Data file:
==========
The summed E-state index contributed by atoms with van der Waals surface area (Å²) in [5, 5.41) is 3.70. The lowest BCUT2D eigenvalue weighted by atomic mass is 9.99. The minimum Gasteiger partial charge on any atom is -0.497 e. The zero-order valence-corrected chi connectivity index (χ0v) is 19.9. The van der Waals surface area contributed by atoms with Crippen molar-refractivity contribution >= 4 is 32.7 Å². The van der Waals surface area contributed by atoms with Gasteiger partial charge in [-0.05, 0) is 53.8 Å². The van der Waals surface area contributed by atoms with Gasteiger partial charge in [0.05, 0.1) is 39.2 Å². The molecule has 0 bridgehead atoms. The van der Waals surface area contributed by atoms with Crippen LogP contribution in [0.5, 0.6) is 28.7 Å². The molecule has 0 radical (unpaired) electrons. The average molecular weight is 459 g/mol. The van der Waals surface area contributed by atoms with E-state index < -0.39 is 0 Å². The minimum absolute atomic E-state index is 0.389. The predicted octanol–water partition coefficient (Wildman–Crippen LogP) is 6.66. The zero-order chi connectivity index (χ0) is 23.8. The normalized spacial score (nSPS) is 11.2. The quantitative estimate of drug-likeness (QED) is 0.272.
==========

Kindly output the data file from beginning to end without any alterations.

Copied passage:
The summed E-state index contributed by atoms with van der Waals surface area (Å²) in [5, 5.41) is 3.70. The lowest BCUT2D eigenvalue weighted by atomic mass is 9.99. The minimum Gasteiger partial charge on any atom is -0.497 e. The zero-order valence-corrected chi connectivity index (χ0v) is 19.9. The van der Waals surface area contributed by atoms with Crippen molar-refractivity contribution >= 4 is 32.7 Å². The van der Waals surface area contributed by atoms with Gasteiger partial charge in [-0.05, 0) is 53.8 Å². The van der Waals surface area contributed by atoms with Gasteiger partial charge in [0.05, 0.1) is 39.2 Å². The molecule has 0 bridgehead atoms. The van der Waals surface area contributed by atoms with Crippen LogP contribution in [0.5, 0.6) is 28.7 Å². The molecule has 0 radical (unpaired) electrons. The average molecular weight is 459 g/mol. The van der Waals surface area contributed by atoms with E-state index < -0.39 is 0 Å². The minimum absolute atomic E-state index is 0.389. The predicted octanol–water partition coefficient (Wildman–Crippen LogP) is 6.66. The zero-order chi connectivity index (χ0) is 23.8. The normalized spacial score (nSPS) is 11.2. The quantitative estimate of drug-likeness (QED) is 0.272.